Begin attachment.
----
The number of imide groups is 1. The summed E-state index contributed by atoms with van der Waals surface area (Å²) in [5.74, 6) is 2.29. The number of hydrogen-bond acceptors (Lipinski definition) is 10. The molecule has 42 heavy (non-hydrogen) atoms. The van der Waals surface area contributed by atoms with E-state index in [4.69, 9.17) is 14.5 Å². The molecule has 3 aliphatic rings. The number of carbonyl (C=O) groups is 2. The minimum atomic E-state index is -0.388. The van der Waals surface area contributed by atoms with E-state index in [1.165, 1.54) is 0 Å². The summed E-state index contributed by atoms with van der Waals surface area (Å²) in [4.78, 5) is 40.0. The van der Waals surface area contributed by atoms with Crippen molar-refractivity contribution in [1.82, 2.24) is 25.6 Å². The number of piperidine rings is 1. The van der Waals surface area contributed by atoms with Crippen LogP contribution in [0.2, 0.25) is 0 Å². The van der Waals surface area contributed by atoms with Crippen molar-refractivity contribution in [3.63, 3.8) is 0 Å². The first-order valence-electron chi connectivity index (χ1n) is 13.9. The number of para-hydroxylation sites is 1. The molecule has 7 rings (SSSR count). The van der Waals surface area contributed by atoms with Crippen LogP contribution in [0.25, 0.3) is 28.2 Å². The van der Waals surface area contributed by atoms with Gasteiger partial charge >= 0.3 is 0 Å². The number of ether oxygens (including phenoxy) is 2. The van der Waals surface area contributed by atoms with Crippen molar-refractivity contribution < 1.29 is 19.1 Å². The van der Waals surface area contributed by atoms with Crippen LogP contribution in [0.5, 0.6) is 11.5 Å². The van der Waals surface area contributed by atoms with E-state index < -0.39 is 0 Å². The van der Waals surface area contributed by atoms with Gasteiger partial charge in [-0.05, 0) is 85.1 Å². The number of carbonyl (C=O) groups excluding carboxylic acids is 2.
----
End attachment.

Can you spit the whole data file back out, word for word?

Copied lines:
The number of imide groups is 1. The summed E-state index contributed by atoms with van der Waals surface area (Å²) in [5.74, 6) is 2.29. The number of hydrogen-bond acceptors (Lipinski definition) is 10. The molecule has 42 heavy (non-hydrogen) atoms. The van der Waals surface area contributed by atoms with E-state index in [4.69, 9.17) is 14.5 Å². The molecule has 3 aliphatic rings. The number of carbonyl (C=O) groups is 2. The minimum atomic E-state index is -0.388. The van der Waals surface area contributed by atoms with E-state index in [1.165, 1.54) is 0 Å². The summed E-state index contributed by atoms with van der Waals surface area (Å²) in [4.78, 5) is 40.0. The van der Waals surface area contributed by atoms with Crippen molar-refractivity contribution in [1.82, 2.24) is 25.6 Å². The number of piperidine rings is 1. The van der Waals surface area contributed by atoms with Crippen LogP contribution in [0.2, 0.25) is 0 Å². The van der Waals surface area contributed by atoms with Crippen molar-refractivity contribution in [3.63, 3.8) is 0 Å². The first-order valence-electron chi connectivity index (χ1n) is 13.9. The number of para-hydroxylation sites is 1. The molecule has 7 rings (SSSR count). The van der Waals surface area contributed by atoms with Crippen LogP contribution in [0.25, 0.3) is 28.2 Å². The van der Waals surface area contributed by atoms with Gasteiger partial charge >= 0.3 is 0 Å². The number of ether oxygens (including phenoxy) is 2. The van der Waals surface area contributed by atoms with Crippen molar-refractivity contribution < 1.29 is 19.1 Å². The van der Waals surface area contributed by atoms with Crippen LogP contribution in [0.5, 0.6) is 11.5 Å². The van der Waals surface area contributed by atoms with E-state index < -0.39 is 0 Å². The van der Waals surface area contributed by atoms with Gasteiger partial charge in [-0.05, 0) is 85.1 Å². The number of carbonyl (C=O) groups excluding carboxylic acids is 2.